Happy New Year to all of our readers. We have not published a News Digest since the middle of December and so the challenge this week was sifting through this huge stack of stuff. I think you will find the mix here worth your time.
I realize the nation is in a cold spell and so I am not likely to get much in the way of sympathy by talking about how cold it is here. Take some solace, as I am, in the fact that it is roughly six weeks until pitchers and AL MVP's report to Spring Training.
Enjoy this week's news:
- My political views tend to be to the right (and that is balanced here at Strong Towns by others that lean to the left). I offer that comment as a prelude to my amusement (in lieu of frustration) with the Republicans and their philosophical contradictions on infrastructure spending. Limited government. More roads means more freedom. Reduced budgets. More spending on infrastructure means more jobs. This article is a thoughtful discussion of some of the inherent contradictions in my party's approach to infrastructure.
- Engineers are brilliant at what they do, but the lack of a competent brake (the planning profession) on their throttle has left us with a country overrun with infrastructure. We build our world primarily with their values: bigger, wider, deeper, straighter, more. These are fine values for engineers to have, but they need to be balanced with other values of society. One of the strongest hammers engineers have in their arsenal of hammers is "safety". This article presents a thoughtful discussion on one of the problems with the engineer line of reasoning on safety.
Keeping in mind Garrison Keillor’s quip about Lake Wobegon being a place where “all the children are above average”, by definition 50% of all roads will have crash rates above the average. This will be true no matter how many road improvements we make. We could reduce crash rates across the board by 90% and half of road segments will still be more dangerous than average.
What this does is build in a bias for road improvements to address safety issues. This particular EIS did not even attempt to compare crash rates against a target level for this type of facility or any other type of metric of what should be expected apart from comparison to the average. For any road with a crash rate above the average (which is by definition half of them), “improving safety” is an all purpose rationale for highway investment. It’s a bogeyman that can be used to scare us into projects.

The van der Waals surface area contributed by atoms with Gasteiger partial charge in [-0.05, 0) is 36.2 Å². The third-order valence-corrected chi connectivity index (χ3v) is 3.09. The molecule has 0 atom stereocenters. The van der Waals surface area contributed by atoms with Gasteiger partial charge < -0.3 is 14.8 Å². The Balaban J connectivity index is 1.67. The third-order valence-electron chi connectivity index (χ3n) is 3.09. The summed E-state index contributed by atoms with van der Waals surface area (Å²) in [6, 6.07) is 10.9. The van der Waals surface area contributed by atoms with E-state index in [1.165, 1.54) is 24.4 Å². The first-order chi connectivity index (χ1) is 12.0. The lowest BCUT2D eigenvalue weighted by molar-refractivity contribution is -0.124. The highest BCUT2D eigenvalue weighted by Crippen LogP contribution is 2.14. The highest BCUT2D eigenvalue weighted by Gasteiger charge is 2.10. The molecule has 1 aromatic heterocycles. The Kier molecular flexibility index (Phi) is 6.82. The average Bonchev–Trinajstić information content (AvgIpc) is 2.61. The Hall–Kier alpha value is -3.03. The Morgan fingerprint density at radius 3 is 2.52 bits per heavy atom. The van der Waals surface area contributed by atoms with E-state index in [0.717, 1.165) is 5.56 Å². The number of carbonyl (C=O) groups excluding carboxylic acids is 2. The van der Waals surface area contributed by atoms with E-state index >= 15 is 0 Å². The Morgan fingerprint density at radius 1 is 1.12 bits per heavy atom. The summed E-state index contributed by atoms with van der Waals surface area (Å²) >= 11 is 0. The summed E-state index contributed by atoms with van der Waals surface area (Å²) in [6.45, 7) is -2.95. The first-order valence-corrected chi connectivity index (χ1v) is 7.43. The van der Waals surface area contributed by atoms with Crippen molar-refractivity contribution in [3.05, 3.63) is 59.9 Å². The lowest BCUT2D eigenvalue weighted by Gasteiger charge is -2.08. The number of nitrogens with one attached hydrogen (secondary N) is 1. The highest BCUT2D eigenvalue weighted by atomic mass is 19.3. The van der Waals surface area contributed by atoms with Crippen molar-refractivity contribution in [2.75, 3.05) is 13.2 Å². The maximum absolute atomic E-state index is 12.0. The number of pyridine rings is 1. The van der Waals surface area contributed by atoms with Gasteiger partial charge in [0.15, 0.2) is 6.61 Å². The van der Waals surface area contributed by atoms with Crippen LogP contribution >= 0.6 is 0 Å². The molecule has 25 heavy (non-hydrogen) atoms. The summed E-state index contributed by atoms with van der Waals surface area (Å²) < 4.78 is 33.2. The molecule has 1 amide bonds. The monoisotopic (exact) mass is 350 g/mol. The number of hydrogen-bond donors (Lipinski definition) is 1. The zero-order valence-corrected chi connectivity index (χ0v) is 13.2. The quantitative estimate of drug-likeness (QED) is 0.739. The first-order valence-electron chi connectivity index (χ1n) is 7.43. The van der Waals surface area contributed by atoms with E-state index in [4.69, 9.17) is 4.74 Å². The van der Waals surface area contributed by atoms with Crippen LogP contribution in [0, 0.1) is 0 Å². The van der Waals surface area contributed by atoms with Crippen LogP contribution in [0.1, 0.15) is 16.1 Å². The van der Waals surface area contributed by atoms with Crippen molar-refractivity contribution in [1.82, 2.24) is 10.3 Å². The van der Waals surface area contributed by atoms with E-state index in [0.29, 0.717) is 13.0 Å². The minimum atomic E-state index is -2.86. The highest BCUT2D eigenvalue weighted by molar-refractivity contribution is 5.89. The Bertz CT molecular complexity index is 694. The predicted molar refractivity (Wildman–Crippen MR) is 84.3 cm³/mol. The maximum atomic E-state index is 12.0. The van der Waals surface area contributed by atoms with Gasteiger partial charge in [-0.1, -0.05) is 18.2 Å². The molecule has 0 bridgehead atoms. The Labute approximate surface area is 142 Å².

- While my "favorite" local project has been delayed for environmental paperwork, it is refreshing to see that my fellow citizens commenting on the article agree with the common-sense notion that spending $7+ million on a mile of local street is fiscally crazy. They also seem to grasp that while "we get ours" with this project, we are also funding this insanity in other places across the country. And that is not a fair tradeoff.
- We have advocated, for ROI reasons, consideration of game-changing "mega-projects" instead of the myriad of expensive, community-destroying local projects. My home state of Minnesota released its statewide rail plan this week and it included a mini version of a mega-project: rail connection between Minneapolis and Chicago. It is certain, however, that in the four years it took China to build a truly mega-project, we'll still be spending money trying to decide what to do.
- The NY Times delved into the classic utilitarian argument inherent in events like flooding in the Red River Valley. Do we create a diversion that floods thousands of "low-value" acreage in order to lower the threat to the high-value properties? Is that fair? Is that American? Is that common sense? Would it matter if we simply use this newfound capacity to build more threatened properties and adopt more practices that enhance the runoff problem? No easy answers, but the article is well done and thoughts are worthy of the brain capacity.
- There are 36 states - including mine here in Minnesota - that have budget shortfalls for their current budget even though we are only half a year into it. Some of these are catastrophically huge. While a Strong Towns approach is not going to solve such gaping financial holes in the near-term, we need to rethink our approach to growth and development if we want to restore some structural stability to our system, let alone ponder prosperity again.